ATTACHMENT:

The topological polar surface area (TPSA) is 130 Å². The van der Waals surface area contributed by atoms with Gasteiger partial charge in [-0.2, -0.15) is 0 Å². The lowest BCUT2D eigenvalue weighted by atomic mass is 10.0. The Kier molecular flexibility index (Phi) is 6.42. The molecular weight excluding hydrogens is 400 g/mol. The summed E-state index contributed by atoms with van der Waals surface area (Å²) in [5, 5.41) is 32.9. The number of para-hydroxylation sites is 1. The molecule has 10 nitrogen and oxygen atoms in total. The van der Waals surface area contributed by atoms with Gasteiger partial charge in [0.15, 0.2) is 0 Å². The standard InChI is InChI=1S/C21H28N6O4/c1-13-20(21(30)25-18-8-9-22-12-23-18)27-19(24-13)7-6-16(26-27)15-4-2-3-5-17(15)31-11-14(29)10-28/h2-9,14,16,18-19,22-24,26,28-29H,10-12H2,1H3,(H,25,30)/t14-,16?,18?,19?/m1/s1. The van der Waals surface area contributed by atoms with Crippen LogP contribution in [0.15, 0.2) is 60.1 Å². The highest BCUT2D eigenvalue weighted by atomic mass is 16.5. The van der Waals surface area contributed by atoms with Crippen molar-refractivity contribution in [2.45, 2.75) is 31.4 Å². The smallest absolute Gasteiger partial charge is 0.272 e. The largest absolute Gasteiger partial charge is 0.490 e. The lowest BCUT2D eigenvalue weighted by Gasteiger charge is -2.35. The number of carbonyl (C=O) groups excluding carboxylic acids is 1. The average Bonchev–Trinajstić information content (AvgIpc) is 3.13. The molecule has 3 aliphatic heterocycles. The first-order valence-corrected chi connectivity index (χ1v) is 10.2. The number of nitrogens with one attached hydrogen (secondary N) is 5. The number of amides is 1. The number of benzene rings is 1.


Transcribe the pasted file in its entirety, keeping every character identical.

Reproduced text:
The topological polar surface area (TPSA) is 130 Å². The van der Waals surface area contributed by atoms with Gasteiger partial charge in [-0.2, -0.15) is 0 Å². The lowest BCUT2D eigenvalue weighted by atomic mass is 10.0. The Kier molecular flexibility index (Phi) is 6.42. The molecular weight excluding hydrogens is 400 g/mol. The summed E-state index contributed by atoms with van der Waals surface area (Å²) in [5, 5.41) is 32.9. The number of para-hydroxylation sites is 1. The molecule has 10 nitrogen and oxygen atoms in total. The van der Waals surface area contributed by atoms with Gasteiger partial charge in [0.15, 0.2) is 0 Å². The standard InChI is InChI=1S/C21H28N6O4/c1-13-20(21(30)25-18-8-9-22-12-23-18)27-19(24-13)7-6-16(26-27)15-4-2-3-5-17(15)31-11-14(29)10-28/h2-9,14,16,18-19,22-24,26,28-29H,10-12H2,1H3,(H,25,30)/t14-,16?,18?,19?/m1/s1. The van der Waals surface area contributed by atoms with Crippen LogP contribution in [0.15, 0.2) is 60.1 Å². The highest BCUT2D eigenvalue weighted by atomic mass is 16.5. The van der Waals surface area contributed by atoms with Crippen molar-refractivity contribution in [2.45, 2.75) is 31.4 Å². The smallest absolute Gasteiger partial charge is 0.272 e. The largest absolute Gasteiger partial charge is 0.490 e. The lowest BCUT2D eigenvalue weighted by Gasteiger charge is -2.35. The number of carbonyl (C=O) groups excluding carboxylic acids is 1. The average Bonchev–Trinajstić information content (AvgIpc) is 3.13. The molecule has 3 aliphatic heterocycles. The first-order valence-corrected chi connectivity index (χ1v) is 10.2. The number of nitrogens with one attached hydrogen (secondary N) is 5. The number of amides is 1. The number of benzene rings is 1.